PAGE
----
Home Doll sale Doll makers watch dismal habba bomb sales for second year in a...

Doll makers watch dismal habba bomb sales for second year in a row

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As the Dasara festivities approached, doll makers and sellers began making new dolls which began to adorn many houses in Karnataka and which feature dolls as part of the habba bomb tradition. However, given that we are still in the midst of the pandemic, sales are expected to be weak for the second year in a row. Doll sellers across Karnataka continue to be concerned. “We have to understand that people don’t have money. As essentials have exploded in the midst of COVID-19, we can’t expect a quick sale of dolls. Like last year, this year too our business has another loss, so we haven’t invested much in the dolls, ”says Bharath S, who owns an arts and crafts shop in Channapatna.


Varkari tradition is the highlight of the habba bomb this year

True to the spirit of tradition, this year’s edition of Bombe Mane is expected to highlight and celebrate the Vitthala Varkari tradition of the ancient kingdom of Vijayanagara. “Vitthala is the patron deity of the three Ashtamathas of Udupi. Mythological stories say that Vitthala once visited Pandhari to appeal to Pundalika, but ended up staying there forever. Commemorating their deity’s visit to Pandharpur, devotees walk from their hometown to Pandharpur twice a year – once to have darshan on Ashadha Ekadashi and once more on Karteeka Ekadashi. This pilgrimage on foot is called Varkari. The men and women who take part in this pilgrimage carry saffron flags, the Tulasi pot and tiny cymbals, mridanga or flute in their hands. As they walk, they sing the praises of Vitthala, dance and twirl in ecstasy. This Varkari tradition is the highlight of this year’s special bomb show section, ”says RG Singh, Secretary Ramsons Kala Pratishtana.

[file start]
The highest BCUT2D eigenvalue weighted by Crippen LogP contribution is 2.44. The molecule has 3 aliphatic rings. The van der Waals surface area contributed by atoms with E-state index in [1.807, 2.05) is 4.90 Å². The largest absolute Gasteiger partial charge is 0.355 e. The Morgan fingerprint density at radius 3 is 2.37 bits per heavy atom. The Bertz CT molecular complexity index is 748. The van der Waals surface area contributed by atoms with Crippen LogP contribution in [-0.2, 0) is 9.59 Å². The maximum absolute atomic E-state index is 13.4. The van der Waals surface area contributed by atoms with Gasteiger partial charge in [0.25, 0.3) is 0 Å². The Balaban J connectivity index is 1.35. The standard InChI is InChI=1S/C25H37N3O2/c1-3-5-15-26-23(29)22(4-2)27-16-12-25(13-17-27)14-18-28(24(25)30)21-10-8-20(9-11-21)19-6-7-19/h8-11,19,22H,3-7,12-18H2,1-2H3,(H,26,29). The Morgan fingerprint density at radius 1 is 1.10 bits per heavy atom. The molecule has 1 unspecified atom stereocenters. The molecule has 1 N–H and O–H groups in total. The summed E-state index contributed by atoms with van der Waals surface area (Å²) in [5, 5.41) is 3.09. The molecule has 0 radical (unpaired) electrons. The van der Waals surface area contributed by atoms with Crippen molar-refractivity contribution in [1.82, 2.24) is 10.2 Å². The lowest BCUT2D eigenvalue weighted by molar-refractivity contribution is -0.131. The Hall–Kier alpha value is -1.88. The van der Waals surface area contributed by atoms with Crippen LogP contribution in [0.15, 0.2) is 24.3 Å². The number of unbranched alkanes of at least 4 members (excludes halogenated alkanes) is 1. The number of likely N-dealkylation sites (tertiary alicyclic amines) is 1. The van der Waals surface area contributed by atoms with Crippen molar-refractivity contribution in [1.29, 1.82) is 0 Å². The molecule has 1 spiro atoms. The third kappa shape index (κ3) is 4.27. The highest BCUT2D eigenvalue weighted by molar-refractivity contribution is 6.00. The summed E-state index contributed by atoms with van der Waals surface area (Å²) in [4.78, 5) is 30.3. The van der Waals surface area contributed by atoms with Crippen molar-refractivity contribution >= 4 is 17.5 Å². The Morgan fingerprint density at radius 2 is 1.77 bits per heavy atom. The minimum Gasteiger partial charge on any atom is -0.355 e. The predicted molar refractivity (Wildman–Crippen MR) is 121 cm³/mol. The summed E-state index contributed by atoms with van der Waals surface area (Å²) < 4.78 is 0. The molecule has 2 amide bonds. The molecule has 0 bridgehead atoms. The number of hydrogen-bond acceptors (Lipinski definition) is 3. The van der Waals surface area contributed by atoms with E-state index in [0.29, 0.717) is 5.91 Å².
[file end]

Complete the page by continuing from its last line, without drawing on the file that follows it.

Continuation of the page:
Other highlights of the doll show for the year are the Radha Krishna and Kodanda Rama set, Sirsi’s Marikamba, Goddess Chamundeshwari, elephants and miniature models of the famous St. Philomena Church, the former Mysuru deputy commissioner’s office, the camel cart and others.

The importance of doll display


Legend has it that when the goddess Chamundeshwari fought a battle against the demon Mahishasura, all the gods and goddesses gave her all their supreme powers so that Chamundeshwari could kill Mahishasura. As the gods and goddesses grew helpless, they stood like statues. Chamundeshwari triumphed over Mahishasura on the 10th day of the war, who is celebrated as Vijayadashami. To pay homage to the sacrifice of these god and goddess, the doll festival is celebrated throughout the country. It is believed that this custom has been widespread in Karnataka since the existence of the kingdom of Vijayanagara.

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